Summer Series #3: Free Speech Only Matters If We Listen
By Ryan Donahue
I’ve been a devoted student of politics and current events for as long as I can remember, but I’ve never been one for protesting. Yet, when Vice President Mike Pence visited Lexington, Kentucky a few weeks back to tout the Republican healthcare plan (if you could even call it that), my friend Leah and I decided to join the ranks of fellow concerned citizens making their voices heard outside of the event. I felt a bit out of place at first. She and I had just left work, so I was slightly overdressed for the occasion (pro tip: don’t wear a suit to a July protest, trust me on this one). We didn’t have any cleverly-worded signs, and I just couldn’t buy into the concept of chanting. But, after a while I settled in. It was nice to be surrounded by so many like-minded people.
While we came from all different walks of life, every member of the crowd was united in fervent opposition to the repeal bill (whichever iteration was being peddled at the time that is). This uniformity was interrupted only by a single counter-protester proudly waving a MAGA sign, shouting "Go get a job! Go Donald Trump!". Amusing at first, the crowd dismissed and mocked him. Then, the situation quickly turned ugly as the man began hurling various invectives full of hate and vitriol. He wantonly uttered pejorative terms that have long been rejected by polite society, and the crowd retaliated with commensurate verbal abuse. One protester shouted, “We hate you!”, just in case there was any doubt about the crowd’s feelings towards him. The multitudes of ideological compatriots began coordinating their efforts in the form of chants aimed at drowning out this man's voice. Right as the altercation seemed to be coming to a head, something remarkable happened.
Leah approached the man and began talking with him. No shouting. No insults. Just conversation. As the protesters realized their voices were no longer needed in the crusade to shut down this offensive dissenter, I was able to listen in on the discussion. She asked about his specific grievances with the current system under the ACA, and he replied by commenting on the sorry state of veterans’ healthcare. Occupying a special place in Leah’s heart, she was well equipped to discuss this issue. But first, she needed to ask if he was a veteran himself in which case she could thank him for service to the country. He wasn’t, but he still cared deeply about the health of those who have served. This is something they share.
Far from being conciliatory, however, Leah did feel the need to challenge this man on his previously rude behavior. It was at this point that I expected the short-lived civility to come crashing down in flames. I braced for impact. But instead of an acrimonious end to the newfound accord, he acknowledged his disrespectful conduct and actually apologized. I’m still reeling from the shock of what happened next: he folded up his sign, handed it over, and just walked away. Some in the crowd laughed and cheered at his departure. They saw a vanquished enemy staggering off in defeat, but I had seen something entirely different. I knew that the interaction I was just witness to was extraordinary and important and represented exactly what we all need right now. Yet, I still couldn’t quite articulate why. I recognized something in my friend’s actions that day as the remedy to much of our civil society’s ailments. I just didn’t know what that something was. I couldn’t quite put my finger on it, but luckily she could. The word I was looking for was compassion. I would be remiss at this point if I didn’t direct you to Leah’s recently released dance film “A Simple Act”. It will make you think more about compassion than my words ever could.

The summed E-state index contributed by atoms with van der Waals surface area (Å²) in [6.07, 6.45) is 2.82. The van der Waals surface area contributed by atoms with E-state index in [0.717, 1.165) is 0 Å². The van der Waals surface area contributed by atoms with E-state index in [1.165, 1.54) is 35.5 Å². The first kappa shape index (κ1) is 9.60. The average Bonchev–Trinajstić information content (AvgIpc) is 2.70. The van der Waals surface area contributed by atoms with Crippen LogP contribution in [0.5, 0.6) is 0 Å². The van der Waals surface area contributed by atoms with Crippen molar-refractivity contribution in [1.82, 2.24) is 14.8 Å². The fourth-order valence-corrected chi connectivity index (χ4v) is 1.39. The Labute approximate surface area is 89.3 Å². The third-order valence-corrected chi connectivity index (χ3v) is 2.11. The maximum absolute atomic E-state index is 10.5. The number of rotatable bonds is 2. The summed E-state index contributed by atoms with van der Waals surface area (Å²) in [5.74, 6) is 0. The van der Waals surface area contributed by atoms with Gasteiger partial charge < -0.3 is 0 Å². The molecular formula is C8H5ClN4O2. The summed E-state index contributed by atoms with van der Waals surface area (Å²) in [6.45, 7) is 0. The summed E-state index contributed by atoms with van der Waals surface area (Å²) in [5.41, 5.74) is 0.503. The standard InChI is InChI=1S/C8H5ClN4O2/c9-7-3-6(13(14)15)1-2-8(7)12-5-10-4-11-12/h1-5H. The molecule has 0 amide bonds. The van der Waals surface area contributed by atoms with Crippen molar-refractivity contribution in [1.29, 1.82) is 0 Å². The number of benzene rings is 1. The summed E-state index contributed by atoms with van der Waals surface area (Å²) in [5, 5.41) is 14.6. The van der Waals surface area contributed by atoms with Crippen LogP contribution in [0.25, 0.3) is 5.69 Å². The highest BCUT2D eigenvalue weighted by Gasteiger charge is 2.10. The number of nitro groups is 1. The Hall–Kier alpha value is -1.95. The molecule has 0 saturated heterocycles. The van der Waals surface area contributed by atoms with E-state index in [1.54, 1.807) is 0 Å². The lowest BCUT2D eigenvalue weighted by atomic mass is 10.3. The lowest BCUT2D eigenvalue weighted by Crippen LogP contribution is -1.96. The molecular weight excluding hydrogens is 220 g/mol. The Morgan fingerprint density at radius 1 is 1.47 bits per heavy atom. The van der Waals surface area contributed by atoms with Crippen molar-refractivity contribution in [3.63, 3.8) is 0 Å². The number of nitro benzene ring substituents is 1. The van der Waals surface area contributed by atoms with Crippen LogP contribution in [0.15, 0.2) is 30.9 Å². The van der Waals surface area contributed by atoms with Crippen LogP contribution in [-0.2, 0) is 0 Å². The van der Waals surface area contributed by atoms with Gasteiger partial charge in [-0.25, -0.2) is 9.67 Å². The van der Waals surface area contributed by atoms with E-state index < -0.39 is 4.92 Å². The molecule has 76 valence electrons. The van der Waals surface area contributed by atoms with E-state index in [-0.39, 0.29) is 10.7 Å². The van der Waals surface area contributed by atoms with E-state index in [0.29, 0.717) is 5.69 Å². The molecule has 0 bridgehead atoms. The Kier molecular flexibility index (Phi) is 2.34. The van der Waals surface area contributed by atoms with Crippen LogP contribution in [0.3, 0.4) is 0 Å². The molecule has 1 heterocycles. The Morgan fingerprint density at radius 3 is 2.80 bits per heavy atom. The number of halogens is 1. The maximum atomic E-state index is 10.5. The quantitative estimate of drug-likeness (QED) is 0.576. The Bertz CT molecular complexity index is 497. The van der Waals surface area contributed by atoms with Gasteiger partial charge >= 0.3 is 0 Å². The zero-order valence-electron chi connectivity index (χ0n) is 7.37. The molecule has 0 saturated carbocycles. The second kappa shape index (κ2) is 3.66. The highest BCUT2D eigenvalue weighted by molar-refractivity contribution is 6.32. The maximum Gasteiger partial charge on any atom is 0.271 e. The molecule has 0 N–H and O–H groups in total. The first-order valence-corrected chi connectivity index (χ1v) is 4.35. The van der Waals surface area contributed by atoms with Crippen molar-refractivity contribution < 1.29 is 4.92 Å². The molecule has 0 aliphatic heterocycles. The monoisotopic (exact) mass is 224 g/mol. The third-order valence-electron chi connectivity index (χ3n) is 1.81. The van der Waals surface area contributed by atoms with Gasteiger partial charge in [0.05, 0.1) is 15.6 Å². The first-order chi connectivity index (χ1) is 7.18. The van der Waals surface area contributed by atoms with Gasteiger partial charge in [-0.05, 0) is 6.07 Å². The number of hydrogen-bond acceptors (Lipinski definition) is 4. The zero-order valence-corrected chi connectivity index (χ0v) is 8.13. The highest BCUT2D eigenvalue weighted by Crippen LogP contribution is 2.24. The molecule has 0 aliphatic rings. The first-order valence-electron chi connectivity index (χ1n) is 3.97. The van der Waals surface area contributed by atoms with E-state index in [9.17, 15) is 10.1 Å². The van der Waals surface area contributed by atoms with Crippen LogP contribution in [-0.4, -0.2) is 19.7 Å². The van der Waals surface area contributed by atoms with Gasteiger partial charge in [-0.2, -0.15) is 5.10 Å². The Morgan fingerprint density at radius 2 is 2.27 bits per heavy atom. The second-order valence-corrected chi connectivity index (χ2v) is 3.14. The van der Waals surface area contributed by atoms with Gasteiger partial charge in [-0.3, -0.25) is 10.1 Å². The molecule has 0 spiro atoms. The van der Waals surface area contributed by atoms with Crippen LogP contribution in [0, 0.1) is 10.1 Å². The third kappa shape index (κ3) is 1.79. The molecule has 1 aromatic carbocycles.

So, what does this story or the concept of compassion have to do with free speech? When the Trump supporter first arrived, his actions were no different from those of the protesters. He was waving a sign. He was shouting chants. He was trying to be heard, and so were we. Yet, no one cared to hear the man out. No one cared who he was or what he believed or why he believed those things. No one saw him as a complex human being with hopes and fears and experiences that made him who he is. That is, of course, no one there except for Leah. She taught us all a lesson that day. Her actions prove that free speech is utterly useless without compassion. The first amendment was certainly not suspended at any point during that protest. There were no government censors quashing dissent. In every legal sense, the right to free speech was preserved. But what good did that do? The crowd dismissed him, ridiculed him, and shouted him down. He responded in-kind with obnoxious toxicity. Both sides got louder and louder, but neither party was any more heard by the other. What is the purpose of having a right to free speech if exercising it feels like arguing with a brick wall? Free speech can indeed have meaning again if we talk to one another, listen to one another, and seek to understand one another. Showing compassion for those we have grown so accustom to fighting and despising over ideological disagreements can at times be challenging. Oftentimes the favor will go unreturned. But from what I’ve seen, that moment when you achieve a degree of mutual understanding with someone makes the whole process well worthwhile.